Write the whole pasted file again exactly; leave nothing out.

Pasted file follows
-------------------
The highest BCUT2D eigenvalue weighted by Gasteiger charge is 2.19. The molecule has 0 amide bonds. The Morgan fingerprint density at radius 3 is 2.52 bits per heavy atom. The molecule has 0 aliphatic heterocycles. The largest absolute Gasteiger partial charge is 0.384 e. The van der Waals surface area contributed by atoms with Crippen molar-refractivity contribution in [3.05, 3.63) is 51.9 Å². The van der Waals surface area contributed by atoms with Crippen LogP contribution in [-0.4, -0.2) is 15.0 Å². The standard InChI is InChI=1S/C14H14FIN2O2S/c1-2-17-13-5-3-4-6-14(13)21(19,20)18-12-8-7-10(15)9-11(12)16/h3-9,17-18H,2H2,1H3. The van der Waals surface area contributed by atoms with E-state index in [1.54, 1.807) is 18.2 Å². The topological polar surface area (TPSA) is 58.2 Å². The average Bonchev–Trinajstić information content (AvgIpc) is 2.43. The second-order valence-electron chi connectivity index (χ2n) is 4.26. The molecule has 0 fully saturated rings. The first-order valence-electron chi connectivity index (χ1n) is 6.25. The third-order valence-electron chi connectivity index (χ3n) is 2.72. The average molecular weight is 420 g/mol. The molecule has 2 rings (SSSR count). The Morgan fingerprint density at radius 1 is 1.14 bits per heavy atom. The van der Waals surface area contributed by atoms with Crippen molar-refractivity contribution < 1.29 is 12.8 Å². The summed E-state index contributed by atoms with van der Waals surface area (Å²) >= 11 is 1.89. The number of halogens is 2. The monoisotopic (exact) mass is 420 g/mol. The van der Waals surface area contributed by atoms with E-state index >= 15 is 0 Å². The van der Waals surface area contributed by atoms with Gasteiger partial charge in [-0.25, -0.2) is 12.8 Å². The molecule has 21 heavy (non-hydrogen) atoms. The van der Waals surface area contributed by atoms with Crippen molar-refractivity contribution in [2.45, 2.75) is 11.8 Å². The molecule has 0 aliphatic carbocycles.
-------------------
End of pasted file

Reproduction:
The highest BCUT2D eigenvalue weighted by Gasteiger charge is 2.19. The molecule has 0 amide bonds. The Morgan fingerprint density at radius 3 is 2.52 bits per heavy atom. The molecule has 0 aliphatic heterocycles. The largest absolute Gasteiger partial charge is 0.384 e. The van der Waals surface area contributed by atoms with Crippen molar-refractivity contribution in [3.05, 3.63) is 51.9 Å². The van der Waals surface area contributed by atoms with Crippen LogP contribution in [-0.4, -0.2) is 15.0 Å². The standard InChI is InChI=1S/C14H14FIN2O2S/c1-2-17-13-5-3-4-6-14(13)21(19,20)18-12-8-7-10(15)9-11(12)16/h3-9,17-18H,2H2,1H3. The van der Waals surface area contributed by atoms with E-state index in [1.54, 1.807) is 18.2 Å². The topological polar surface area (TPSA) is 58.2 Å². The average Bonchev–Trinajstić information content (AvgIpc) is 2.43. The second-order valence-electron chi connectivity index (χ2n) is 4.26. The molecule has 0 fully saturated rings. The first-order valence-electron chi connectivity index (χ1n) is 6.25. The third-order valence-electron chi connectivity index (χ3n) is 2.72. The average molecular weight is 420 g/mol. The molecule has 2 rings (SSSR count). The Morgan fingerprint density at radius 1 is 1.14 bits per heavy atom. The van der Waals surface area contributed by atoms with Crippen molar-refractivity contribution < 1.29 is 12.8 Å². The summed E-state index contributed by atoms with van der Waals surface area (Å²) >= 11 is 1.89. The number of halogens is 2. The monoisotopic (exact) mass is 420 g/mol. The van der Waals surface area contributed by atoms with E-state index >= 15 is 0 Å². The van der Waals surface area contributed by atoms with Gasteiger partial charge in [-0.25, -0.2) is 12.8 Å². The molecule has 21 heavy (non-hydrogen) atoms. The van der Waals surface area contributed by atoms with Crippen molar-refractivity contribution in [2.45, 2.75) is 11.8 Å². The molecule has 0 aliphatic carbocycles.